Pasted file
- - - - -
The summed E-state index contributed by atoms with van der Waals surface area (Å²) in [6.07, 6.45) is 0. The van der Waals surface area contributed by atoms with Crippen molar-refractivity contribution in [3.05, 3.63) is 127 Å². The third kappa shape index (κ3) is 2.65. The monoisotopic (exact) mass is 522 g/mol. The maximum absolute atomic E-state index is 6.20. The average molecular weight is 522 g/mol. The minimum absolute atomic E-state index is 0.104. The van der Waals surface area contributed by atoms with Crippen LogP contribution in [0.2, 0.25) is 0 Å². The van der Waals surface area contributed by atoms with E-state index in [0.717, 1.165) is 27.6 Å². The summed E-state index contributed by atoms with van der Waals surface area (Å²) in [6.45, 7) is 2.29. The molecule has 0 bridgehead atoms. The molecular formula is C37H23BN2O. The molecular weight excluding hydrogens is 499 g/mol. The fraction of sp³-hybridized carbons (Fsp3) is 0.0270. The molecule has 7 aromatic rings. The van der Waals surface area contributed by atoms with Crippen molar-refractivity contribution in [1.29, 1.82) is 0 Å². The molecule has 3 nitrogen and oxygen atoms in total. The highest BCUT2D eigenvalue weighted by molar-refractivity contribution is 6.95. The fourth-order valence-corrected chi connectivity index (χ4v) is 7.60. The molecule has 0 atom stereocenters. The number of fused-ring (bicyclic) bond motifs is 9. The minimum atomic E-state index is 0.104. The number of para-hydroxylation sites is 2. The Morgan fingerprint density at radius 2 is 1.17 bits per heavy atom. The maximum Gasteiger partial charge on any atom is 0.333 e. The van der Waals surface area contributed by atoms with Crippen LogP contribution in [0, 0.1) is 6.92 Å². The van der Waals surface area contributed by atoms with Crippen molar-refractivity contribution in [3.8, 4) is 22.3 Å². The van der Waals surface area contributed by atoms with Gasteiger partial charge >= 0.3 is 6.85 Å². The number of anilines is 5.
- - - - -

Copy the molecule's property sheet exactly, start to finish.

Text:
The summed E-state index contributed by atoms with van der Waals surface area (Å²) in [6.07, 6.45) is 0. The van der Waals surface area contributed by atoms with Crippen molar-refractivity contribution in [3.05, 3.63) is 127 Å². The third kappa shape index (κ3) is 2.65. The monoisotopic (exact) mass is 522 g/mol. The maximum absolute atomic E-state index is 6.20. The average molecular weight is 522 g/mol. The minimum absolute atomic E-state index is 0.104. The van der Waals surface area contributed by atoms with Crippen LogP contribution in [0.2, 0.25) is 0 Å². The van der Waals surface area contributed by atoms with E-state index in [0.717, 1.165) is 27.6 Å². The summed E-state index contributed by atoms with van der Waals surface area (Å²) in [6.45, 7) is 2.29. The molecule has 0 bridgehead atoms. The molecular formula is C37H23BN2O. The molecular weight excluding hydrogens is 499 g/mol. The fraction of sp³-hybridized carbons (Fsp3) is 0.0270. The molecule has 7 aromatic rings. The van der Waals surface area contributed by atoms with Crippen molar-refractivity contribution in [1.29, 1.82) is 0 Å². The molecule has 3 nitrogen and oxygen atoms in total. The highest BCUT2D eigenvalue weighted by molar-refractivity contribution is 6.95. The fourth-order valence-corrected chi connectivity index (χ4v) is 7.60. The molecule has 0 atom stereocenters. The number of fused-ring (bicyclic) bond motifs is 9. The minimum atomic E-state index is 0.104. The number of para-hydroxylation sites is 2. The Morgan fingerprint density at radius 2 is 1.17 bits per heavy atom. The maximum Gasteiger partial charge on any atom is 0.333 e. The van der Waals surface area contributed by atoms with Crippen LogP contribution in [0, 0.1) is 6.92 Å². The van der Waals surface area contributed by atoms with Crippen molar-refractivity contribution in [3.8, 4) is 22.3 Å². The van der Waals surface area contributed by atoms with Gasteiger partial charge >= 0.3 is 6.85 Å². The number of anilines is 5.